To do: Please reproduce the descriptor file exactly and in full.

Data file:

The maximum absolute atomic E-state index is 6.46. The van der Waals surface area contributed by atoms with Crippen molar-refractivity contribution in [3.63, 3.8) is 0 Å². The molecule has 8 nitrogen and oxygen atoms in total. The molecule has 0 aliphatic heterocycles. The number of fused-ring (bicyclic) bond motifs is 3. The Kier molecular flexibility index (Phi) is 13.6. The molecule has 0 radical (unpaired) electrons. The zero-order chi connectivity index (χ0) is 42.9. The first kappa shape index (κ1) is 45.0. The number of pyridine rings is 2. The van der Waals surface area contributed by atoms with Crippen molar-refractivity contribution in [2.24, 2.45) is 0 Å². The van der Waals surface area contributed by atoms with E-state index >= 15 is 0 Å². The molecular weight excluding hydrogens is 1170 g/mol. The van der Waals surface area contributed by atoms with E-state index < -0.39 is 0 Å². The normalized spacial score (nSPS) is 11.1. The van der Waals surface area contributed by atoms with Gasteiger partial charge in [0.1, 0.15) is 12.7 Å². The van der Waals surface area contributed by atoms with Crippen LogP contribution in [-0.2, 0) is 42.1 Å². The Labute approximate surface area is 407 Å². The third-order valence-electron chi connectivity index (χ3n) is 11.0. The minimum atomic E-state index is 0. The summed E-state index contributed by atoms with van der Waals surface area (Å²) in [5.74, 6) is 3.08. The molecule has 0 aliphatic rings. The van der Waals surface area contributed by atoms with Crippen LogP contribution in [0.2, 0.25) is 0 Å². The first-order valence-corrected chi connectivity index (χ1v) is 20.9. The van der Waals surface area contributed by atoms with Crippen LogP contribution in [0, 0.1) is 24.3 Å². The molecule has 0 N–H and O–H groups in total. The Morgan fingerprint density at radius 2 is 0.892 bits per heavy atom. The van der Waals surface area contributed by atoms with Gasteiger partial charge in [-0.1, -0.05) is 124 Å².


The maximum absolute atomic E-state index is 6.46. The van der Waals surface area contributed by atoms with Crippen molar-refractivity contribution in [3.63, 3.8) is 0 Å². The molecule has 8 nitrogen and oxygen atoms in total. The molecule has 0 aliphatic heterocycles. The number of fused-ring (bicyclic) bond motifs is 3. The Kier molecular flexibility index (Phi) is 13.6. The molecule has 0 radical (unpaired) electrons. The zero-order chi connectivity index (χ0) is 42.9. The first kappa shape index (κ1) is 45.0. The number of pyridine rings is 2. The van der Waals surface area contributed by atoms with Crippen molar-refractivity contribution in [2.24, 2.45) is 0 Å². The van der Waals surface area contributed by atoms with E-state index >= 15 is 0 Å². The molecular weight excluding hydrogens is 1170 g/mol. The van der Waals surface area contributed by atoms with E-state index < -0.39 is 0 Å². The normalized spacial score (nSPS) is 11.1. The van der Waals surface area contributed by atoms with Gasteiger partial charge in [0.1, 0.15) is 12.7 Å². The van der Waals surface area contributed by atoms with Crippen LogP contribution in [-0.2, 0) is 42.1 Å². The Labute approximate surface area is 407 Å². The third-order valence-electron chi connectivity index (χ3n) is 11.0. The minimum atomic E-state index is 0. The summed E-state index contributed by atoms with van der Waals surface area (Å²) in [5.74, 6) is 3.08. The molecule has 0 aliphatic rings. The van der Waals surface area contributed by atoms with Crippen LogP contribution in [0.2, 0.25) is 0 Å². The first-order valence-corrected chi connectivity index (χ1v) is 20.9. The van der Waals surface area contributed by atoms with Crippen LogP contribution in [0, 0.1) is 24.3 Å². The molecule has 0 N–H and O–H groups in total. The Morgan fingerprint density at radius 2 is 0.892 bits per heavy atom. The van der Waals surface area contributed by atoms with Gasteiger partial charge in [-0.1, -0.05) is 124 Å².